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Cineinfinito #11: Richard Martin

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Average: 4 (1 vote)

Richard Martin is a filmmaker from Vancouver Canada. At 19 he began directing and editing documentary films at the National Film Board of Canada. He was inspired by the West Coast film scene of Dave Rimmer and Al Razutis and began his own explorations in cinema. "Diminished", produced in 1979 won Honorable Mention at the 9th Northwest Film Festival and screened at Ann Arbor. Gene Youngblood described the film as “A delicately structured non-verbal poem about loss, time and memory, closer in style to Michael Snow or Hollis Frampton than to Alain Resnais... A documentary of the heart.” He worked extensively in film and television before returning to personal work with Mixed Signals which premiered at the 55th Berlin International Film Festival. He has straddled the worlds of mainstream and experimental film exploring time, memory and cinematic convention.

Richard Martin has made two short films of interest. Your Daughter is Sleeping (1978) is an essay in combining autobiography and invented narrative. His next film, Diminished (1979), reveals that Martin has found a more satisfying way of dealing with the interface that interests him, that of personal feelings and making images. The film is dedicated to his step-father. Its form is simple: an antique photograph of a little boy, progressively obscured by white streaks and blotches, frames a central sequence of continually dissolving stills depicting moments from a hospital visit. A transitional snapshot of a middle-aged couple links, by implication, the little boy and the hospital room. There is no further clarification, although the two brief subtitles ("no not alone," "I love you") posit the filmmaker as eye and his relation to the empty hospital bed: a relation involving time, loss, and a looking again at the images that remain. Tougas' Far from Quebec comes to mind — the more so as the boy seems to be a mid-19th century image and thus is probably not the man in the snapshot. It's as if Martin is attempting to come to terms with his grief by universalizing it. He succeeds in telling his own life through everyman's. The film is very poignant: its delicacy and reserve speak emotion. –Tony Reif,  Vancouver Art and Artists, 1983  (Vancouver Art Gallery)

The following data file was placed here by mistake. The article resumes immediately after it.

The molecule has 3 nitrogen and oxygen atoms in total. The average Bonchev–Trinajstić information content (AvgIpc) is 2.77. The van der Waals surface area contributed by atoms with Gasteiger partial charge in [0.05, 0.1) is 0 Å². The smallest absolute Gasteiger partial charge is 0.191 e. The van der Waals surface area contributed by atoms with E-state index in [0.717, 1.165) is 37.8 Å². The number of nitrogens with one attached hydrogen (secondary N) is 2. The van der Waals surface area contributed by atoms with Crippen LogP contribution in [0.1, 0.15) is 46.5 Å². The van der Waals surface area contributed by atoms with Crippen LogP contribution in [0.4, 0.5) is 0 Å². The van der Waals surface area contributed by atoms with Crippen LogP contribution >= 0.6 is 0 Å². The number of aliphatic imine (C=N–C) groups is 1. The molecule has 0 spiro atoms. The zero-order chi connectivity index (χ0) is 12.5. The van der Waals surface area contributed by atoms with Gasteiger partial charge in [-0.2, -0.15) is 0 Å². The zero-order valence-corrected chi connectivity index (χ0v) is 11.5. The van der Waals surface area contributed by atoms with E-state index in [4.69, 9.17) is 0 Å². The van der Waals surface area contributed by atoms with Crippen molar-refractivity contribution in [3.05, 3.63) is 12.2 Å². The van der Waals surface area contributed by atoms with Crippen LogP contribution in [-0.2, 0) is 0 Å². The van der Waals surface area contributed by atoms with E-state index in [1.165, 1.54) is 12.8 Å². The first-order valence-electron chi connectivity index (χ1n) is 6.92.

- Gathering (1975, 22min b&w, sound, 16mm)
I was 17, cynical and commenting on 'youth'. The scenes were set-up but ultimately improvised. The party scene was real and documented with a couple of cameras. It is reasonably accurate to the situation. "Gathering depicts the adolescent male's booze-and- broads mentality in rough and realistic fashion". Pacific Cinematheque New Vancouver Film 1976

- Give That Person There a Camera (1977, 3min color, sound, 16mm)
I used to wander the streets of Vancouver very early in the morning experiencing sights, sounds and people going about their business. Somewhere along the way I imagined a narrative attempting to be natural and without pretence. - RM

- Just After Christmas (1977, 3min color, sound, 16mm)
A sculptural and quasi-performance piece involving discarded Christmas trees. A meditation on passing and things-left-behind. - RM

- Your Daughter Is Sleeping (1978, 8min color, sound, 16mm)
I picked up the telephone one day and somehow got cross-connected into a conversation between a couple talking about the simple experiences of their day which included the line "Your daughter is sleeping". I felt as a voyeur, hearing and seeing things I was not meant to see and hear. Somehow that became a metaphor for filmmaking, as imperfect as that experience can be. - RM

- Diminished (1980, 7min color, sound, 16mm)
I made this for my step-father who had passed away. I had an old "Ambrotype" and if you held it up to the light, you could scratch away the backing to expose the negative. I set it up on an animation stand and created the sequence. This framed a central sequence of still photographs depicting a hospital visit. - RM

“A delicately structured non-verbal poem about loss, time and memory, closer in style to Michael Snow or Hollis Frampton than to Alain Resnais. Faded images lap-dissolve against ‘small sounds’ and enigmatic subtitles like voices from the past. A documentary of the heart” Gene Youngblood

- Winter Last July (1983, 14min color, sound, 16mm)
I travelled to Australia in 1979 as artist-in-residence to a Brisbane art gallery screening Canadian experimental film. I was handed a bunch of 16mm film and set about recording visual experiences. At the same time, I had access to a recording facility and a grand piano. A couple of years later the two experiences merged into a personal travelogue that was part happenstance and part pre-ordained. - RM

Cineinfinito #11: Richard Martin

Image Gallery: 

Gathering (Richard Martin, 1975)
Gathering (Richard Martin, 1975)


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